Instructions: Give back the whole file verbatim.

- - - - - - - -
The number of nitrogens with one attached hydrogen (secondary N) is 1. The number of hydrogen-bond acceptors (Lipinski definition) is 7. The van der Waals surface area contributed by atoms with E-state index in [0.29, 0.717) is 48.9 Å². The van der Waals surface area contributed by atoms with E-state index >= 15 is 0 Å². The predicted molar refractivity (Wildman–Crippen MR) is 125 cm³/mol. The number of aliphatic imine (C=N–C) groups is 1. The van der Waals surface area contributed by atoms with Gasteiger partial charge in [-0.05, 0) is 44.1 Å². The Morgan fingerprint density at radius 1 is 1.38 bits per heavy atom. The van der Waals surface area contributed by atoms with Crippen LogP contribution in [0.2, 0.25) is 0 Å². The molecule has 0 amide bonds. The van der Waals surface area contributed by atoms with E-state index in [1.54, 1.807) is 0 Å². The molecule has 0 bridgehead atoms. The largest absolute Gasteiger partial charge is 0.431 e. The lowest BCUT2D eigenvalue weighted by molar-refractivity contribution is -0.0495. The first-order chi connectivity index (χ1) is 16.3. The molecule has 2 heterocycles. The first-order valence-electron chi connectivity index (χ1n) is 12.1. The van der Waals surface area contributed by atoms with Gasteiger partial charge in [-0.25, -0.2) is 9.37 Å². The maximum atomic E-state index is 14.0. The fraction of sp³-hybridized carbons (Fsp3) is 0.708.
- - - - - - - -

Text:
The number of nitrogens with one attached hydrogen (secondary N) is 1. The number of hydrogen-bond acceptors (Lipinski definition) is 7. The van der Waals surface area contributed by atoms with E-state index in [0.29, 0.717) is 48.9 Å². The van der Waals surface area contributed by atoms with E-state index >= 15 is 0 Å². The predicted molar refractivity (Wildman–Crippen MR) is 125 cm³/mol. The number of aliphatic imine (C=N–C) groups is 1. The van der Waals surface area contributed by atoms with Gasteiger partial charge in [-0.05, 0) is 44.1 Å². The Morgan fingerprint density at radius 1 is 1.38 bits per heavy atom. The van der Waals surface area contributed by atoms with Crippen LogP contribution in [0.2, 0.25) is 0 Å². The molecule has 0 amide bonds. The van der Waals surface area contributed by atoms with E-state index in [1.54, 1.807) is 0 Å². The molecule has 0 bridgehead atoms. The largest absolute Gasteiger partial charge is 0.431 e. The lowest BCUT2D eigenvalue weighted by molar-refractivity contribution is -0.0495. The first-order chi connectivity index (χ1) is 16.3. The molecule has 2 heterocycles. The first-order valence-electron chi connectivity index (χ1n) is 12.1. The van der Waals surface area contributed by atoms with Gasteiger partial charge in [-0.25, -0.2) is 9.37 Å². The maximum atomic E-state index is 14.0. The fraction of sp³-hybridized carbons (Fsp3) is 0.708.